Argentina added that the composition of invitees to the Casablanca meeting was not balanced, many countries were not there, organizations that are not part of WIPO were included (though many members were not), and individuals were invited in their personal capacity.
It also recalled that at the SCP meetings on SPLT, the developing countries have put forward proposals to safeguard their policy space, and wanted a balanced approach where all views are considered. However, the Casablanca-proposed work programme reflected the same proposal put forward by two states (referring to the US and Japan) at the WIPO General Assembly (last October) that were rejected, and these had also been rejected at the SCP meeting in May 2004. Argentina said it was surprising that the same proposal was put up again for a third time.
Opposing the proposal, Argentina said that it would fragment the SCP issues along two tracks, with one track taking up the four issues (prior art, grace period, novelty and inventive step) while leaving behind the issues (that developing countries had put forward) such as public interest flexibilities, technology transfer, competition and disclosure, and genetic resources.
Argentina remarked that developing countries were not demandeurs in the SPLT negotiations but had showed flexibility in tabling proposals. The Casablanca proposal would on the other hand lead to the loss of policy space for national policies. This did not involve a procedural issue only, as the issues singled out in Casablanca involved core aspects of the patent regime relating to patentability.
It was clear, said Argentina, that the negotiations could not leave aside the issues fundamental to the developing countries' interests. The Casablanca proposal however would not allow countries to put forward the proposals they want and this is against the principles of multilateralism. The negotiations should take into account the concerns of all.
Therefore, said Argentina, the Group cannot accept the Casablanca document as the basis for discussing future work. Negotiations should continue on a draft treaty as a whole, and the SCP should address all issues on an equal footing. A new treaty that does not take into account potential impacts and national sovereignty, and that does not contain provisions for flexibilities for the public interest would run counter to the WIPO development agenda.
This is thus a practical test for WIPO's commitment to development and the Development Agenda. Argentina urged all members to show that WIPO can deal with intellectual property in the context of development.
Italy (representing Group B of developed countries) said in a brief statement that harmonization of patents would benefit all stakeholders including civil society and rights holders. It supported the Casablanca document which it said represents a balanced work plan.
Singapore (on behalf of ASEAN countries) said the four issues mentioned in the Casablanca statement are important and that it was equally important that progress on work on disclosure in the IGC is made. There should be close interface of the work in the SCP and IGC. An efficient international patent system is important but it must be sensitive to development needs and provide safeguards and flexibilities. It stressed the importance of multilateralism in shaping the SCP work programme.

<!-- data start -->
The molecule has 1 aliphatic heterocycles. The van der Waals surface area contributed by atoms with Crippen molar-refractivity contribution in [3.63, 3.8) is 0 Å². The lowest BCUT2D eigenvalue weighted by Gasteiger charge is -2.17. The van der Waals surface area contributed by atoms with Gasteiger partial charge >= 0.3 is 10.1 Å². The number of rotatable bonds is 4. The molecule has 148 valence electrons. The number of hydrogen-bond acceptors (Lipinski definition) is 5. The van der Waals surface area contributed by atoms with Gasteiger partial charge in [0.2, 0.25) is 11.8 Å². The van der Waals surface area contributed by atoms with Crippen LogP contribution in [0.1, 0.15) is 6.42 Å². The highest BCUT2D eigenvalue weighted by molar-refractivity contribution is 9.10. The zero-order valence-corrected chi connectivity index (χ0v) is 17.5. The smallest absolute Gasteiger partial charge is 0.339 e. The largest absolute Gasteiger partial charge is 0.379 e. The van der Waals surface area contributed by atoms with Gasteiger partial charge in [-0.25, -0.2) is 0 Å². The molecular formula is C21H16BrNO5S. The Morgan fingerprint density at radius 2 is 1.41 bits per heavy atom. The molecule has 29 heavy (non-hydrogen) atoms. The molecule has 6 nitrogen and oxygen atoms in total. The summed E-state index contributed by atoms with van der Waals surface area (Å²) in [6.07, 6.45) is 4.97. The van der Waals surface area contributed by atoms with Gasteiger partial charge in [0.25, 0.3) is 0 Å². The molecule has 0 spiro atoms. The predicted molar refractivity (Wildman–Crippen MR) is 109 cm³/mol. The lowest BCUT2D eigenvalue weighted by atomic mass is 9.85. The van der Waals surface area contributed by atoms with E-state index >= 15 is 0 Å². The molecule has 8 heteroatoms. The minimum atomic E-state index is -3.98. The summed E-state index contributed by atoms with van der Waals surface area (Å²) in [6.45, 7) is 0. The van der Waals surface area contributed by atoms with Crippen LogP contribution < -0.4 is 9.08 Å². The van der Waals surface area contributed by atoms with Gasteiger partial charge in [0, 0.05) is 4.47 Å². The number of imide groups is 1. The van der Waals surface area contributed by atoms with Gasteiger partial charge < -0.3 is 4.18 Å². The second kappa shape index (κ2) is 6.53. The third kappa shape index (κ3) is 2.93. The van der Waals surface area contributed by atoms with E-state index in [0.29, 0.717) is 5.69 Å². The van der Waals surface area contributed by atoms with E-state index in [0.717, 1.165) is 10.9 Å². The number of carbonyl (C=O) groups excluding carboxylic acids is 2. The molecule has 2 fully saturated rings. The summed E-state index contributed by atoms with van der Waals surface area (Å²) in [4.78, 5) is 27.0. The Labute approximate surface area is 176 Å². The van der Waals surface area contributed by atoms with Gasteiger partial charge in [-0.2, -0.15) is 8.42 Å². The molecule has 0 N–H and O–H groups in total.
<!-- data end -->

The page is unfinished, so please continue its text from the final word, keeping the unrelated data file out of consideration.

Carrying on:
Egypt said it had maintained a clear position since the SPLT negotiations started that the work should be conducted in a balanced and inclusive manner. Egypt and the African Group have not welcomed an exclusive unbalanced approach in the SPLT negotiations when such an approach was raised previously at the SCP and the General Assembly.
Egypt said the Casablanca statement had repeated the same approach by proposing a future work programme set up on a discriminatory basis, through focusing on developed countries' issues while issues tabled by developing countries are put on a different track. Thus, the Casablanca work programme failed to address the legitimate concerns of a large number of countries and cannot constitute the basis for discussion on future work.
Egypt added that the SPLT negotiations should not be an exception to balanced, fair and transparent multilateral negotiations under the UN system. If the proponents of these negotiations have a genuine desire to take it forward, they should be keen on taking on board the developing countries' concerns equally, including their issues such as sufficiency of disclosure, genetic resources, and technology transfer.
Egypt called for a balanced outcome of all IP norm setting activities which effectively integrates the development dimension and "aspirations of our societies and enables the IP system to be responsive to public policy concerns."
Luxemburg (on behalf of the EU) supported the Group B statement in support of the Casablanca work programme.
Brazil, associating itself with Argentina and the Group of Friends of Development, said patent law harmonization has serious implications in many areas of public policy and thus could not be approached as a technical exercise. "We are all concerned with the potential substantive implications of the new treaty, and we don't see how we can disassociate the substantial outcome from the set-up of the environment where negotiations take place."
Brazil stressed that the substance and procedure intersect and that transparency and inclusiveness in the process will determine the degree of inclusiveness of the final package. Thus, negotiations should be held in a transparent, open member-driven manner, with all countries welcomed to participate.
It was thus concerned about the Casablanca outcome, just as many other countries had clarified that they could not agree to the work plan in the Casablanca statement.
On substance, Brazil stressed that the patent law provisions suggested in Casablanca focused on four aspects but did not include safeguards for public interest and this will compromise the policy space and flexibilities that were in TRIPS. "Our policy space has already been considerably narrowed by the legacy of the Uruguay Round," said Brazil, urging that members find a balanced work plan agreeable to developing countries.
Switzerland said that harmonization is key and should be pursued at WIPO to increase the quality of patents and avoid work duplication among patent offices. Full harmonization of patent laws is a broad task and since no progress had been made so far, "we need a new working method." It supported the Casablanca document as pragmatic and balanced. It was pragmatic as it asked the SCP to focus on four issues while the IGC would look at two other issues, and this would help achieve results in a short time.
The discussions were expected to continue Wednesday afternoon.